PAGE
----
Drones could be the next devices used by terrorists to carry out their evil plots, according to one of the world’s leading counter-terrorism police officers. Picture: Mark Wilson
Drones could be the next devices used by terrorists to carry out their evil plots, according to one of the world’s leading counter-terrorism police officers. Picture: Mark Wilson

The new terrorism threat from above

DRONES could be the next devices used by terrorists to carry out their evil plots, according to one of the world's leading counter-terrorism police officers.

Undersheriff Kevin McMahill is second in command of the Las Vegas Metropolitan Police Department and vice-president of the leadership in counter-terrorism organisation.

He is among a panel of global experts in Melbourne for a three-day counter-terror forum.

Mr McMahill, a graduate of the Federal Bureau of Investigation's leadership in counter-terrorism program, told the Herald Sun he believed terrorists could soon start using weaponised drones to carry out devastating attacks.

"At a stadium, a soccer pitch, whatever it is, a lot of what we talk about here is emerging issues," he said.

"Our adversaries are often one step ahead. The possibilities (with drones) are endless. You could use chemicals, you could use weapons. There are a lot of different opportunities."

A leading counter-terrorism expert believes terrorists could soon start using weaponised drones to carry out devastating attacks.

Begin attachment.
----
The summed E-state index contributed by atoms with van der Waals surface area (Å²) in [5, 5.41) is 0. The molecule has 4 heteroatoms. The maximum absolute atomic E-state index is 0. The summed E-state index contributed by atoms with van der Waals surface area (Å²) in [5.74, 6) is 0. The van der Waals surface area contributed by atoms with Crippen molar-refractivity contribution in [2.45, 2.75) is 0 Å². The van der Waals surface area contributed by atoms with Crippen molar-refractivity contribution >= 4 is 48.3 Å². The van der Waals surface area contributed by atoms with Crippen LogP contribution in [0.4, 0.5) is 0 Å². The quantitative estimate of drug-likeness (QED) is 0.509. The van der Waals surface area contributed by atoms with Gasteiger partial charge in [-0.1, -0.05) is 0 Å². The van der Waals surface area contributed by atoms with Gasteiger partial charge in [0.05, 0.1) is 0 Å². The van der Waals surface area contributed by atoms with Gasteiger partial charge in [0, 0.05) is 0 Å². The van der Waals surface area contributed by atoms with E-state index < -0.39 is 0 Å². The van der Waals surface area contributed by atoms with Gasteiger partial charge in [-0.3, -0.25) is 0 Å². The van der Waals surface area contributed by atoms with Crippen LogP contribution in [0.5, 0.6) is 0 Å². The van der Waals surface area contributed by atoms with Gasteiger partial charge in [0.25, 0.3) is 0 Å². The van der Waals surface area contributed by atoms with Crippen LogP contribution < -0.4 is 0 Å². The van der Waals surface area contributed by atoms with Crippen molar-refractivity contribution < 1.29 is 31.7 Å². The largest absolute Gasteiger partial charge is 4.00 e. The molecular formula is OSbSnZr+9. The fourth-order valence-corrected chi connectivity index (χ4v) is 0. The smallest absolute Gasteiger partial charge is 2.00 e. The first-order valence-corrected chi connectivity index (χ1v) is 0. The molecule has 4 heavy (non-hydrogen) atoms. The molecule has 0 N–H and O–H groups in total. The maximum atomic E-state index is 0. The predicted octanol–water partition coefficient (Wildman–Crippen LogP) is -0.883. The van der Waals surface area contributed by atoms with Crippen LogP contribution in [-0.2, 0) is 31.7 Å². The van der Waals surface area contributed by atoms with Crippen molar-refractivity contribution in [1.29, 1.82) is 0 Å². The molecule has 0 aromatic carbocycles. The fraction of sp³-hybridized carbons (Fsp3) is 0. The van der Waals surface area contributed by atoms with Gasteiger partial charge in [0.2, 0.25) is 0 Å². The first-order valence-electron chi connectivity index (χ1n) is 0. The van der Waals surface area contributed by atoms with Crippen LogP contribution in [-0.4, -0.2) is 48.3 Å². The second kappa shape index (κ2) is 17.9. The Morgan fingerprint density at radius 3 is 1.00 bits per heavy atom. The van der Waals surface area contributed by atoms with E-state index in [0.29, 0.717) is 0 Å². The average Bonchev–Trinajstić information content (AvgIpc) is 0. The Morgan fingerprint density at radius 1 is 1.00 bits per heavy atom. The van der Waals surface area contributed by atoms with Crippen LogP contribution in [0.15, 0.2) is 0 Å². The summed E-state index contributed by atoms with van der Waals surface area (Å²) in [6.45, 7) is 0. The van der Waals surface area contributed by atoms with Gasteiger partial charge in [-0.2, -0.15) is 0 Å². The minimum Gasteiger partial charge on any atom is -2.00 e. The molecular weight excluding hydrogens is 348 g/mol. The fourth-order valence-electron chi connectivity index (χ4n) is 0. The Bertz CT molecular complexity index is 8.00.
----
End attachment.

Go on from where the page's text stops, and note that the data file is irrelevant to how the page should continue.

A leading counter-terrorism expert believes terrorists could soon start using weaponised drones to carry out devastating attacks.

Mr McMahill believes law enforcement agencies are limited in how they could respond to a drone attack.

"If you think about it, what is your (the police's) capability right now to do anything about that?" he said.

"It is very difficult … finding the operator of the drone … there are a lot of things that are at the forefront as we try and figure out the answers to some of these things."

New legislation may be required to combat such a threat, according to Mr McMahill.

"It is not just a federal issue to defeat weaponised drones, because at the end of the day you have state local law enforcement that has to be involved," he said.

Mr McMahill praised the actions of police in Victoria in fighting terrorism in recent weeks.

Police shot and killed terrorist Hassan Khalif Shire Ali in Bourke St on November 9 after he stabbed Melbourne restaurant icon Sisto Malaspina to death and injured two other men in a rampage.

Then, on November 20, Hanifi Halis, 21, Ertunc Eriklioglu, 30, and Samed Eriklioglu, 26, were arrested after detectives uncovered a plot to buy a black market semi-automatic gun, allegedly the first step in a plan to carry out a mass shooting in Melbourne.

"It is a tough job and it seems to me that here in Australia they are getting it right," Mr McMahill said.



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